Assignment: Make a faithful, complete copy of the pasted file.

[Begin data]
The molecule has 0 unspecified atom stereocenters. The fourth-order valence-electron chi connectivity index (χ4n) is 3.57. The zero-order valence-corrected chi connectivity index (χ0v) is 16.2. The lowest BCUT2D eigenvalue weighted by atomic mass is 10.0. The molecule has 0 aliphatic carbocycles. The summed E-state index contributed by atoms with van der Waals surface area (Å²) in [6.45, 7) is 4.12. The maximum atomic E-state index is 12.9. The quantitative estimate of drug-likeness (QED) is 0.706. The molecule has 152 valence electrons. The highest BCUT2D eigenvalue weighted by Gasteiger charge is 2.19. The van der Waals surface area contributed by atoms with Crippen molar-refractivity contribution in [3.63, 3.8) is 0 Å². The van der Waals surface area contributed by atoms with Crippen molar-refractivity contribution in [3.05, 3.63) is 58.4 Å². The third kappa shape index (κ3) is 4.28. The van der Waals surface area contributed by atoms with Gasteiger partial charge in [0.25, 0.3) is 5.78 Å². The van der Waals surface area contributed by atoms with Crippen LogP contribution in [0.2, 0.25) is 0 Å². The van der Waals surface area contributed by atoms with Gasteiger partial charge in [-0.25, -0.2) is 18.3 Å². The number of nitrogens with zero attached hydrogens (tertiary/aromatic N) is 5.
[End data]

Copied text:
The molecule has 0 unspecified atom stereocenters. The fourth-order valence-electron chi connectivity index (χ4n) is 3.57. The zero-order valence-corrected chi connectivity index (χ0v) is 16.2. The lowest BCUT2D eigenvalue weighted by atomic mass is 10.0. The molecule has 0 aliphatic carbocycles. The summed E-state index contributed by atoms with van der Waals surface area (Å²) in [6.45, 7) is 4.12. The maximum atomic E-state index is 12.9. The quantitative estimate of drug-likeness (QED) is 0.706. The molecule has 152 valence electrons. The highest BCUT2D eigenvalue weighted by Gasteiger charge is 2.19. The van der Waals surface area contributed by atoms with Crippen molar-refractivity contribution in [3.63, 3.8) is 0 Å². The van der Waals surface area contributed by atoms with Crippen molar-refractivity contribution in [3.05, 3.63) is 58.4 Å². The third kappa shape index (κ3) is 4.28. The van der Waals surface area contributed by atoms with Gasteiger partial charge in [0.25, 0.3) is 5.78 Å². The van der Waals surface area contributed by atoms with Crippen LogP contribution in [0.2, 0.25) is 0 Å². The van der Waals surface area contributed by atoms with Gasteiger partial charge in [-0.25, -0.2) is 18.3 Å². The number of nitrogens with zero attached hydrogens (tertiary/aromatic N) is 5.